A border is what separates things, and the border’s very existence is inseparable both from the power that sustains it and from the possibility of its transgression. In recent years, the relationship between borders—political, geographical and symbolic—and State power has taken on a special significance in the public arena. Transgression, for its part, is an ambivalent term, as it may encompass very different ideas—from resistance against oppression to the erosion of institutions on behalf of authoritarianism or corporate profit. Analyzing borders and power must take this ambivalence into account.
In this conference graduate students from the US and the world will discuss borders as a broad and fluid concept, encompassing not only geographical or political boundaries, but also questions like gender, race, ethnicity, discursive practices, and more broadly, notions like limit, frontier, division and critique. There will be contributions from a variety of disciplines in the social sciences, the humanities and the arts.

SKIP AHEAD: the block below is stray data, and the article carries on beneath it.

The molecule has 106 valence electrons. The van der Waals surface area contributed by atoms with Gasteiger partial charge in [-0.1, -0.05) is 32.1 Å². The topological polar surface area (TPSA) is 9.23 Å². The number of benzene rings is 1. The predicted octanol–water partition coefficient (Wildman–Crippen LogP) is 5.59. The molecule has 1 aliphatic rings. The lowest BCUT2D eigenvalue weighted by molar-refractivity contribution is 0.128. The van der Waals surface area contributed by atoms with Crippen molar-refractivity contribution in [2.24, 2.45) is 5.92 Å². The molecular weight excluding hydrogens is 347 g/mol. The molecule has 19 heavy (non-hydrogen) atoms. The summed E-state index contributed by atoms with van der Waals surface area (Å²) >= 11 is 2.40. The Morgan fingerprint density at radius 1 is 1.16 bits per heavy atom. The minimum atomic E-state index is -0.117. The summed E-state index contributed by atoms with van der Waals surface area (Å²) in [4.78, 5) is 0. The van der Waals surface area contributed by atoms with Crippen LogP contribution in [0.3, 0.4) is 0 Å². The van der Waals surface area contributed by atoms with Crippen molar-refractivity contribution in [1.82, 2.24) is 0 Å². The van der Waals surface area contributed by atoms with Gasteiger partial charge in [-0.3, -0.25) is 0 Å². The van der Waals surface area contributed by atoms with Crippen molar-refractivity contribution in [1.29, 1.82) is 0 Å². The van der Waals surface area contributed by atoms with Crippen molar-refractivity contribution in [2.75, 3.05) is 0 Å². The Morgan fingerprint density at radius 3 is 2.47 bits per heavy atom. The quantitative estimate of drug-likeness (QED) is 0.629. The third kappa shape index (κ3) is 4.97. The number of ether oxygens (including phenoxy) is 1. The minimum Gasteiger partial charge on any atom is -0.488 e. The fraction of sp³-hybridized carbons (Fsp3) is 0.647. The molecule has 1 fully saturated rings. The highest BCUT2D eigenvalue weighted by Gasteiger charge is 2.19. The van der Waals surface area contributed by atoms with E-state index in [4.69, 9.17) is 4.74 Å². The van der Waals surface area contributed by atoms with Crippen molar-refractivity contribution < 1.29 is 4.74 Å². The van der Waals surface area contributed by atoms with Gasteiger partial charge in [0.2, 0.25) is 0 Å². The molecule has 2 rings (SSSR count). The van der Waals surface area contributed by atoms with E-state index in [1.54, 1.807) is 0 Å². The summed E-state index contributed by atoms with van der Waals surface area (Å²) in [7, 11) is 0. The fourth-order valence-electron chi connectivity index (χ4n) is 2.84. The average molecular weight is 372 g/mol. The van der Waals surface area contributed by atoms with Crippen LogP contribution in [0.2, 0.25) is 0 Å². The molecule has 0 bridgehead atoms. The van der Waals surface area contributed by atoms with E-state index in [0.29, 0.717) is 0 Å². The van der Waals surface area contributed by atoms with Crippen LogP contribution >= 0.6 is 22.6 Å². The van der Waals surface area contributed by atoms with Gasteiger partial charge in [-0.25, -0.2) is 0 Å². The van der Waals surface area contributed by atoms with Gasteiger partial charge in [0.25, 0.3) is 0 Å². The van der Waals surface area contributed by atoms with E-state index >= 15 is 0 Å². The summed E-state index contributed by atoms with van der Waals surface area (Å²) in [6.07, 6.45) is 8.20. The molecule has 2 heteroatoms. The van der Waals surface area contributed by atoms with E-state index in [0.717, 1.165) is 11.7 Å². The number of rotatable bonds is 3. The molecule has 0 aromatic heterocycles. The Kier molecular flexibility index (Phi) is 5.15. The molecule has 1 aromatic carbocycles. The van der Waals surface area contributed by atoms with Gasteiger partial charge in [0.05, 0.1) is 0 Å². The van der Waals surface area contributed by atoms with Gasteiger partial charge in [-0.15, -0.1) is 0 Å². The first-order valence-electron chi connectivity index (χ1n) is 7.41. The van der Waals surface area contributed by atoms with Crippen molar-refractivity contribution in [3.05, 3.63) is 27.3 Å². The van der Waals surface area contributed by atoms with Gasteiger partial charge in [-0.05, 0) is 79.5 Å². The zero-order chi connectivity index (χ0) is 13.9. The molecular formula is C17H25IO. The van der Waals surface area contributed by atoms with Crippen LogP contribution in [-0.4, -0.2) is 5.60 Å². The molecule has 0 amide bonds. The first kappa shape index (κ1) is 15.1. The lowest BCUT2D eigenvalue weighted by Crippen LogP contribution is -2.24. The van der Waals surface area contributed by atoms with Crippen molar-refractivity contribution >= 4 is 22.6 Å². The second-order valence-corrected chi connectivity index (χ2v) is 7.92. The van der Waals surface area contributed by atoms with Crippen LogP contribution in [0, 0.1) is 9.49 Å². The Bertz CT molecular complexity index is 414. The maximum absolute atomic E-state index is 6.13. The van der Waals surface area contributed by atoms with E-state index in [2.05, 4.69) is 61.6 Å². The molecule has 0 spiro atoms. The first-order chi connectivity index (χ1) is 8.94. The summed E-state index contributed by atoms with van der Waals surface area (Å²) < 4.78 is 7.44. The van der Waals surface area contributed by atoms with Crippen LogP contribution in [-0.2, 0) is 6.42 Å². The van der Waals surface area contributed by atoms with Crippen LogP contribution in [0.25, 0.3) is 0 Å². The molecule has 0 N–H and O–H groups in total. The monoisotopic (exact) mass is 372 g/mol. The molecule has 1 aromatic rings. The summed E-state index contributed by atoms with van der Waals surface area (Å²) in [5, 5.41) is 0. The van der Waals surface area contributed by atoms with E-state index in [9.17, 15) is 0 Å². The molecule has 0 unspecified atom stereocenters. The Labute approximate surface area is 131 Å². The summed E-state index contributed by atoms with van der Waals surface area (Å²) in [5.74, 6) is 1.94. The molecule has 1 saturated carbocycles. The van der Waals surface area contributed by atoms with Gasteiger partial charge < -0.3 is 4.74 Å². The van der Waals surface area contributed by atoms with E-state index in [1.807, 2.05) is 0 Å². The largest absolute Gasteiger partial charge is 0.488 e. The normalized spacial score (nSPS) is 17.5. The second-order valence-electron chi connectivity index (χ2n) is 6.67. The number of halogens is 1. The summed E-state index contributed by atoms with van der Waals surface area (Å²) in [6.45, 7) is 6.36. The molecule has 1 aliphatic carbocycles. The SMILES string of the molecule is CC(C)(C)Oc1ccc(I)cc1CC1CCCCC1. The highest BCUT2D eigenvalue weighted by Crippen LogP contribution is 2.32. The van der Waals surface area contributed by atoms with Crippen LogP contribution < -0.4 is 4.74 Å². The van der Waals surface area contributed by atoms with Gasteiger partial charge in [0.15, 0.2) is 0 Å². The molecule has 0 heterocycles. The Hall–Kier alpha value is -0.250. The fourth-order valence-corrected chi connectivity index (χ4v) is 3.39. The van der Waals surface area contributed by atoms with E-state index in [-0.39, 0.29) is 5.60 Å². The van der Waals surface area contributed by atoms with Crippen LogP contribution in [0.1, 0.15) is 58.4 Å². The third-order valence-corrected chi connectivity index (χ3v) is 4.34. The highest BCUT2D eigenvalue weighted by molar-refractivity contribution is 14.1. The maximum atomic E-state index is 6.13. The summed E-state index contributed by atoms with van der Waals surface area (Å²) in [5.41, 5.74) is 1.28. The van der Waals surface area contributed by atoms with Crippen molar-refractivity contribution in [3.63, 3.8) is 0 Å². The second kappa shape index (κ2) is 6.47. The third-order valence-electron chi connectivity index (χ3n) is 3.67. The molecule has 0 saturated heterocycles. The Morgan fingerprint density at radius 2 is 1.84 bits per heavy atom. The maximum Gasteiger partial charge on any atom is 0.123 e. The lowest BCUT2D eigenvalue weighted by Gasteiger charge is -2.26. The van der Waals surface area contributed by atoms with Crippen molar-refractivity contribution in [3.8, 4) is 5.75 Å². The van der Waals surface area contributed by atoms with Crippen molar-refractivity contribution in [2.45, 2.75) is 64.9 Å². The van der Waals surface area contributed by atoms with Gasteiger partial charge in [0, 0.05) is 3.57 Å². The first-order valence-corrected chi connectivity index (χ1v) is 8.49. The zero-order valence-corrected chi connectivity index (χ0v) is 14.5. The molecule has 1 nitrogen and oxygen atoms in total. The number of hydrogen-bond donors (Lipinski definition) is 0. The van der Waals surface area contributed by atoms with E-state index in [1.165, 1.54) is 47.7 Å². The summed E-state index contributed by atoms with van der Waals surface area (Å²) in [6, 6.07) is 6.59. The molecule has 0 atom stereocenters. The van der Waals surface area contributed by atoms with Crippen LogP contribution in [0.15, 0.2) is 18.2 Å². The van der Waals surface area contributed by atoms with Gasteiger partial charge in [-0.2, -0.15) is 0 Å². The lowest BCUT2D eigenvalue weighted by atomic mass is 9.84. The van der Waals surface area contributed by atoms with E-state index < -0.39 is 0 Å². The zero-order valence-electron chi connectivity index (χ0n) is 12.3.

April 7, 3:00PM to 4:30PM (PST)
Conversation with historian Christine Hünefeldt: Crafting Borders?
With the participation of: Marlene Torres-Magaña and Emma Zamora Garcia.
Professor Emeritus, History, University of California San Diego
April 8, 1:30PM to 3:00PM (PST)
Border Thinking & Living la Vida Fronteriza (the Border Life)
Professor, Geography, Pennsylvania State University
April 9, 2:00PM to 3:30PM (PST)
Assessing the Damage: Reflections on the Trump Administration’s Dismantling of the U.S. Asylum System
Staff Attorney, American Bar Association, Immigration Justice Project, San Diego